Thursday   September 4, 1997




The Usual Suspects

The script is coming along. I hit the homestretch today: I'm into Act Four. 15 or so pages to FADE OUT and the end of it...and then right back into it for the rewrites.

It's called "Beginner's Luck" and it deals with going back and doing things over again. It's got me thinking about my own past. Like everyone, I'm sure, there are a lot of things I'd change if I had it all to do over. I'd work harder in school, I'd try to be happier, I'd not say the silly little thing that hurt my mother when I was nine that I still regret 25 years later, I'd skip the green-striped polyester pants I wore exclusively in 5th grade... I'd do a lot of things differently. But there's one thing I wouldn't change -- only I don't know when it was.

I was a troubled kid. I don't know why, but I acted out in a lot of very strange, very troubling ways. I was fine right up until about age nine, when we moved to Florida, but then things got really weird in my head. I started doing poorly in school and became very shy and withdrawn and became someone I don't remember or like very well. My troubles eventually led me to alcoholism (which, strangely enough, I think began to lead me out of it) and drug abuse and run-ins with the law. And somewhere in the late stages of those strange times, I came to a fork in the road and, as the saying goes, I took it. I don't know where or when or what that fork was, but it was a crucial moment. One road would have led me into (he said dramatically) darkness, while the other led to where I am today.

The construction on that intersection must have started when I dropped out of high school in my senior year and then moved out on my own at 18. I moved into a "fraternity house" that had been excommunicated from the local community college, and that's where I learned to drink. This house was little more than a drinking club for its members, and boy, could they put it away. And so could I. I remember a couple of meetings where the assembled alcoholics that were my brothers told me that I was drinking too much. I was, but I was also changing. I was casting off the old me and learning to become someone else. I was remaking myself. I started to become more outgoing, found out I was funny, stopped being so damned self-conscious. It was the beginning of who I am today. But there were still problems.

I'd been arrested twice for shoplifting by this time, and now that I was drinking that provided more opportunities to get up close and personal with the boys in blue. I was arrested three times for drunk driving before I finally wised up. I was also irresponsible, which led to another arrest for outstanding parking tickets. I couldn't get pulled over without ending up in handcuffs. The booking officer down at the jail knew me on sight.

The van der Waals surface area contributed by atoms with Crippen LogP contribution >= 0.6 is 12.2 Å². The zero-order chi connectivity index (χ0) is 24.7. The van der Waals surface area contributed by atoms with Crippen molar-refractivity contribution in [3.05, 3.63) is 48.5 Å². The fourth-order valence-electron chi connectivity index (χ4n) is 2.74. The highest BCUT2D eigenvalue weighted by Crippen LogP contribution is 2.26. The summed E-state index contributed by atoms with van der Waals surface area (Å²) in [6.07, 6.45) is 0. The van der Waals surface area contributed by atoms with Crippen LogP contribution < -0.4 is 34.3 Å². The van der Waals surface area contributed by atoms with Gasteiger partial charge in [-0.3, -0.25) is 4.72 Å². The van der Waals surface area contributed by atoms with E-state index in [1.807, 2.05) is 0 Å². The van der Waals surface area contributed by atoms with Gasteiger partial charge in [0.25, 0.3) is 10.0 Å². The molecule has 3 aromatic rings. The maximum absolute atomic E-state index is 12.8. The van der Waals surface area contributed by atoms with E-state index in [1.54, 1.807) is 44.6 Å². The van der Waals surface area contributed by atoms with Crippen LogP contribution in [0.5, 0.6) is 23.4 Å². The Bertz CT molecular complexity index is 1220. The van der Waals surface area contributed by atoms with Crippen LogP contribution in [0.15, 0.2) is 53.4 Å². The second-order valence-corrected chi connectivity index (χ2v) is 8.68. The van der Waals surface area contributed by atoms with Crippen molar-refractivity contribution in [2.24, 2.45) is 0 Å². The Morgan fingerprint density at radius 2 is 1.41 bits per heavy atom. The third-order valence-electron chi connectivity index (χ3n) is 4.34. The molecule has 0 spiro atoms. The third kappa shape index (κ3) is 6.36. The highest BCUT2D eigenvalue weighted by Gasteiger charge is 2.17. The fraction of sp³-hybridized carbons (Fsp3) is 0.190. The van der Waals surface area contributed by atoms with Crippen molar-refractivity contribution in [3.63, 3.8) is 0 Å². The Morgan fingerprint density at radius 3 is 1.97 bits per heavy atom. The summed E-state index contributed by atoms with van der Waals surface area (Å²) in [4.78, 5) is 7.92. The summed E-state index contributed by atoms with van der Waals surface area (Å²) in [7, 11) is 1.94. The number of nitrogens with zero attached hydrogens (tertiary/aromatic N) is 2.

But on the bright side there was college. The drinking was escalating, but things were getting better anyway. I wanted to take a class in radio production but they weren't offering it that semester, so I took a journalism class instead. I loved journalism, I loved working on the school paper. I loved it so much that I went to this two year school for four years, writing for the paper the whole time. Finally, for the first time in my life, I'd found something I was good at. And I was still reinventing myself. I was with people who didn't know who I'd been, only who I was. They thought so much of me that they made me Editor-in-Chief of the newspaper.

When I finally moved on from the paper I started doing drugs -- coke and meth -- and went through a lot of the typical shit that brings on, but by that point most of my problems were addiction related, not the stuff from my childhood. I got sober at 24 (January was 10 years) and spent the next couple of years subconsciously working through what was left of the childhood problems. With the help of a therapist I finally put the last -- and worst -- of it to bed just a few months ago. I'm not who I used to be anymore and that makes me very glad.

Even sitting down and putting it down like this, going through it piece by piece as I haven't done in a long time, I still can't pinpoint where that deciding moment was. All I know is that I came upon it somewhere in the fog of alcohol, which was not a short span of time. But as bad as things were for me then, they could have been much, much worse. I know in my heart that if I'd chosen the other road I'd be in prison now, or dead.

That choice is the one thing I would never change.





Copyright 1997
Chuck Atkins